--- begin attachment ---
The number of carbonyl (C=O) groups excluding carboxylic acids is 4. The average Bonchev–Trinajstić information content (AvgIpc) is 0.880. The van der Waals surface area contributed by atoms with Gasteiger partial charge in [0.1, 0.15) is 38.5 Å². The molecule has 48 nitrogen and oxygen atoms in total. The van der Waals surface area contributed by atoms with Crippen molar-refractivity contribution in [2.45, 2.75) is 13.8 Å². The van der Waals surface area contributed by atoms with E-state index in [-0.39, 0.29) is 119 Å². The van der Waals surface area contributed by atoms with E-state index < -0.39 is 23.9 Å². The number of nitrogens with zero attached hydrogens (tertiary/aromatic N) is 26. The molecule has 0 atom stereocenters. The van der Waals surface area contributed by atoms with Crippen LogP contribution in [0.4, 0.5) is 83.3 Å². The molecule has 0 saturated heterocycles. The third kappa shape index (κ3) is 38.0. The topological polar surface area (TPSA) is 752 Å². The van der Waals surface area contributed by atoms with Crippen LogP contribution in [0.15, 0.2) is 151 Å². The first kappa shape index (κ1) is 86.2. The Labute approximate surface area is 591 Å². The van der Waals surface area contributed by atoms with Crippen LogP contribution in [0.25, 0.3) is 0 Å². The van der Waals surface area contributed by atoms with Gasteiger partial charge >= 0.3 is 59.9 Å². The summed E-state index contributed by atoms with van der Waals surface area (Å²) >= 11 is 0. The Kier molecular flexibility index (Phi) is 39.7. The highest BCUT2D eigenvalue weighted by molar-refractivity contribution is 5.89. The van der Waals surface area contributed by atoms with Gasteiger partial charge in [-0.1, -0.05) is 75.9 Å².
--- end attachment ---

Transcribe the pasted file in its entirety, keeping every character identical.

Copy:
The number of carbonyl (C=O) groups excluding carboxylic acids is 4. The average Bonchev–Trinajstić information content (AvgIpc) is 0.880. The van der Waals surface area contributed by atoms with Gasteiger partial charge in [0.1, 0.15) is 38.5 Å². The molecule has 48 nitrogen and oxygen atoms in total. The van der Waals surface area contributed by atoms with Crippen molar-refractivity contribution in [2.45, 2.75) is 13.8 Å². The van der Waals surface area contributed by atoms with E-state index in [-0.39, 0.29) is 119 Å². The van der Waals surface area contributed by atoms with E-state index < -0.39 is 23.9 Å². The number of nitrogens with zero attached hydrogens (tertiary/aromatic N) is 26. The molecule has 0 atom stereocenters. The van der Waals surface area contributed by atoms with Crippen LogP contribution in [0.4, 0.5) is 83.3 Å². The molecule has 0 saturated heterocycles. The third kappa shape index (κ3) is 38.0. The topological polar surface area (TPSA) is 752 Å². The van der Waals surface area contributed by atoms with Crippen LogP contribution in [0.15, 0.2) is 151 Å². The first kappa shape index (κ1) is 86.2. The Labute approximate surface area is 591 Å². The van der Waals surface area contributed by atoms with Crippen LogP contribution in [0.25, 0.3) is 0 Å². The van der Waals surface area contributed by atoms with Gasteiger partial charge >= 0.3 is 59.9 Å². The summed E-state index contributed by atoms with van der Waals surface area (Å²) >= 11 is 0. The Kier molecular flexibility index (Phi) is 39.7. The highest BCUT2D eigenvalue weighted by molar-refractivity contribution is 5.89. The van der Waals surface area contributed by atoms with Gasteiger partial charge in [-0.1, -0.05) is 75.9 Å².